Does Sugar Cause Heart Disease?

Written by Dr. Steve Chaney on . Posted in Food and Health, Issues

Is Sugar No Longer Your Best Friend?

Author: Dr. Stephen Chaney

SugarSugar has gotten a lot of bad press in recent years. You’ve probably already heard that high sugar intake is associated with inflammation, obesity and diabetes. As if that weren’t bad enough, the latest headlines proclaim that added sugar may also increase our risk of fatal heart disease. Are those headlines true? And if they are true, what should you do about it?

Sugar Basics – The Truth About Sugar

There are three facts about sugar that almost every expert agrees with:

  • The sugars that occur naturally in foods like fruits and vegetables are generally not a problem unless you are a diabetic. It is the added sugars in our diet that we should be concerned with.
  • The amount of added sugars in the American diet has increased dramatically since the founding of this country. Based on data from the US Department of Commerce and the USDA, the amount of added sugar in the American diet has gone from 6.3 pounds/year in 1822 to over 100 pounds/year in 2000. Put another way, we have gone from consuming the amount of sugar in a 12 oz soda every 5 days in 1822 to every 7 hours in 2000.
  • The lion’s share of that added sugar is coming from sodas and similar sugary beverages. The amounts are: sodas and other sugar-sweetened beverages (37.1%), grain-based desserts (13.7%), fruit drinks (8.9%), dairy desserts (6.1%) and candy (5.8%).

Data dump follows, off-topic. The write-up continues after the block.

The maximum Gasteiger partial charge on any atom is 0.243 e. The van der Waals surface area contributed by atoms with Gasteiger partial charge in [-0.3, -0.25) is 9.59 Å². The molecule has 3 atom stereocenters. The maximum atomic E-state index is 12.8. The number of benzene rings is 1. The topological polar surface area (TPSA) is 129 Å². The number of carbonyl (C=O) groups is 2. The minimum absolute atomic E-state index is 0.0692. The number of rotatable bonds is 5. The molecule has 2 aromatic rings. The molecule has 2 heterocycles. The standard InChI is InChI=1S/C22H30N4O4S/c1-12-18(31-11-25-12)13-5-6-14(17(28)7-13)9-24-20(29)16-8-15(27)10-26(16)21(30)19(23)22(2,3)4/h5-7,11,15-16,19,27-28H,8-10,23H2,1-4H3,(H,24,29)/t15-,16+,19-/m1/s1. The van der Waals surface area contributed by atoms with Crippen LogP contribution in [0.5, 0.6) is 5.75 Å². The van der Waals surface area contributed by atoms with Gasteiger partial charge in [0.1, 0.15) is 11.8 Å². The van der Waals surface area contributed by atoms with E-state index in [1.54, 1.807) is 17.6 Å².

Beyond that there is little agreement among experts. When I was a young man the sugar “villains” were glucose and sucrose. Then it was sugar alcohols. Today it is high-fructose corn syrup and maltodextrin. Tomorrow it will be something else.

In reality there are no sugar heroes and no sugar villains. The harmful effects of added sugars are based almost entirely on:

  • The amount of added sugars in the diet…and…
  • The type of foods those added sugars are found in.

For more information, watch my video “The Truth About Sugar”.

Does Sugar Cause Heart Disease?

The study behind the headlines (Yang et al, JAMA Internal Medicine, 174: 516-524, 2014) followed 11,733 participants in the 3rd National Health And Nutrition Examination Survey (NHANES III) for an average of 14.6 years. (NHANES studies are designed to represent a cross section of the adult US population). Sugar intake was based on the average of two dietary surveys for most of the participants, and cardiovascular deaths were determined from the NHANES III Linked Mortality Files.

The average intake of added sugar in the American population was around 16% of total calories (compared to around 1% of total calories in 1822). For comparison purposes, the authors divided the population into three groups based on added sugar consumption:

  • Those consuming less than 10% of calories from added sugar (28.6% of the population).
  • Those consuming between 10% and 25% of calories from added sugars (46.4% of the population).
  • Those consuming more than 25% of calories from added sugars (25.0% of the population).

When the groups with the 10-25% and >25% of calories from added sugars were compared to the <10% group with respect to cardiovascular deaths, the results were pretty striking.